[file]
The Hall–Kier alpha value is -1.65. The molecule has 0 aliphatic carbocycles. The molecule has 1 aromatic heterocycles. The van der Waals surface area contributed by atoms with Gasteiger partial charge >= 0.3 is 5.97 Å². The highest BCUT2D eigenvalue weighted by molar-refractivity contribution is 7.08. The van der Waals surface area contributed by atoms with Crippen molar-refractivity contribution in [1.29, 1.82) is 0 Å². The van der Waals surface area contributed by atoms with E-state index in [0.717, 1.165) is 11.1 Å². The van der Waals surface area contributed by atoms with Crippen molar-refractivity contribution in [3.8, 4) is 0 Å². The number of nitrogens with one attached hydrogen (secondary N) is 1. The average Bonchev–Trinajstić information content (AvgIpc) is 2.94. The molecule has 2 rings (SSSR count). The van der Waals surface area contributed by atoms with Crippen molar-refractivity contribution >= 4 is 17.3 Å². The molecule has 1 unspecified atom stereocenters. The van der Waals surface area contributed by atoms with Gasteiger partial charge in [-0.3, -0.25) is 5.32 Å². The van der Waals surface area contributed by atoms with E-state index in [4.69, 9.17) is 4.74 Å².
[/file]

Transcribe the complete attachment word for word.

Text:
The Hall–Kier alpha value is -1.65. The molecule has 0 aliphatic carbocycles. The molecule has 1 aromatic heterocycles. The van der Waals surface area contributed by atoms with Gasteiger partial charge >= 0.3 is 5.97 Å². The highest BCUT2D eigenvalue weighted by molar-refractivity contribution is 7.08. The van der Waals surface area contributed by atoms with Crippen molar-refractivity contribution in [1.29, 1.82) is 0 Å². The van der Waals surface area contributed by atoms with E-state index in [0.717, 1.165) is 11.1 Å². The van der Waals surface area contributed by atoms with Crippen molar-refractivity contribution in [3.8, 4) is 0 Å². The number of nitrogens with one attached hydrogen (secondary N) is 1. The average Bonchev–Trinajstić information content (AvgIpc) is 2.94. The molecule has 2 rings (SSSR count). The van der Waals surface area contributed by atoms with Crippen molar-refractivity contribution >= 4 is 17.3 Å². The molecule has 1 unspecified atom stereocenters. The van der Waals surface area contributed by atoms with Gasteiger partial charge in [-0.3, -0.25) is 5.32 Å². The van der Waals surface area contributed by atoms with E-state index in [4.69, 9.17) is 4.74 Å².